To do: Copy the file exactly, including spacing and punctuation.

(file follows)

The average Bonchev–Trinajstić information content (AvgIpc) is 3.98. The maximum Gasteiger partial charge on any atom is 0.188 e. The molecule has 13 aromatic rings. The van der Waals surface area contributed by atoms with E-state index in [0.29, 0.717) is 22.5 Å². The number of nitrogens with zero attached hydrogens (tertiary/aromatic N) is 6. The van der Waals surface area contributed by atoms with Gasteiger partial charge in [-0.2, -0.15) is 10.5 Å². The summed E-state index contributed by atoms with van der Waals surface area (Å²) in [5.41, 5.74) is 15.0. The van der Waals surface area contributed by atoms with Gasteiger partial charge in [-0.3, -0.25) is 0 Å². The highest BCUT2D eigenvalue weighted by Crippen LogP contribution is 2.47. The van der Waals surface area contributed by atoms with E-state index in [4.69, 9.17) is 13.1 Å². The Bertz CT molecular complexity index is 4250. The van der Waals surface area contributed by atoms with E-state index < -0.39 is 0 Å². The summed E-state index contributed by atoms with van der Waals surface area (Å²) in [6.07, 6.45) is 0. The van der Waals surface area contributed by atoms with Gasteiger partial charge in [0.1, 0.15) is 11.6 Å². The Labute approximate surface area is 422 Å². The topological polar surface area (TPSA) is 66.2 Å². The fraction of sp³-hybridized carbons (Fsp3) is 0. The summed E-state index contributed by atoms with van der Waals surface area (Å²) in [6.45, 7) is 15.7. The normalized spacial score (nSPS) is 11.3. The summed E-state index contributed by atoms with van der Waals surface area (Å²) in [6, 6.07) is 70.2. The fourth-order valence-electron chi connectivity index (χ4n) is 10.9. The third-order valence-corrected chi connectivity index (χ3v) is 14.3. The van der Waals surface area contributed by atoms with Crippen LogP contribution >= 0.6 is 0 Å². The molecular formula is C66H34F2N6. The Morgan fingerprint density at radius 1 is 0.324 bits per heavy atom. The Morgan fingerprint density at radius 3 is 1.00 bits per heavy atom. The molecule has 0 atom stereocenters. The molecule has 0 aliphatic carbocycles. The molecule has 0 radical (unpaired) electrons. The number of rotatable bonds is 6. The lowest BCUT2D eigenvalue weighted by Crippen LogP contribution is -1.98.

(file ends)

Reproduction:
The average Bonchev–Trinajstić information content (AvgIpc) is 3.98. The maximum Gasteiger partial charge on any atom is 0.188 e. The molecule has 13 aromatic rings. The van der Waals surface area contributed by atoms with E-state index in [0.29, 0.717) is 22.5 Å². The number of nitrogens with zero attached hydrogens (tertiary/aromatic N) is 6. The van der Waals surface area contributed by atoms with Gasteiger partial charge in [-0.2, -0.15) is 10.5 Å². The summed E-state index contributed by atoms with van der Waals surface area (Å²) in [5.41, 5.74) is 15.0. The van der Waals surface area contributed by atoms with Gasteiger partial charge in [-0.3, -0.25) is 0 Å². The highest BCUT2D eigenvalue weighted by Crippen LogP contribution is 2.47. The van der Waals surface area contributed by atoms with E-state index in [4.69, 9.17) is 13.1 Å². The Bertz CT molecular complexity index is 4250. The van der Waals surface area contributed by atoms with E-state index < -0.39 is 0 Å². The summed E-state index contributed by atoms with van der Waals surface area (Å²) in [6.07, 6.45) is 0. The van der Waals surface area contributed by atoms with Gasteiger partial charge in [0.1, 0.15) is 11.6 Å². The Labute approximate surface area is 422 Å². The topological polar surface area (TPSA) is 66.2 Å². The fraction of sp³-hybridized carbons (Fsp3) is 0. The summed E-state index contributed by atoms with van der Waals surface area (Å²) in [6.45, 7) is 15.7. The normalized spacial score (nSPS) is 11.3. The summed E-state index contributed by atoms with van der Waals surface area (Å²) in [6, 6.07) is 70.2. The fourth-order valence-electron chi connectivity index (χ4n) is 10.9. The third-order valence-corrected chi connectivity index (χ3v) is 14.3. The van der Waals surface area contributed by atoms with Crippen LogP contribution >= 0.6 is 0 Å². The molecular formula is C66H34F2N6. The Morgan fingerprint density at radius 1 is 0.324 bits per heavy atom. The Morgan fingerprint density at radius 3 is 1.00 bits per heavy atom. The molecule has 0 atom stereocenters. The molecule has 0 aliphatic carbocycles. The molecule has 0 radical (unpaired) electrons. The number of rotatable bonds is 6. The lowest BCUT2D eigenvalue weighted by Crippen LogP contribution is -1.98.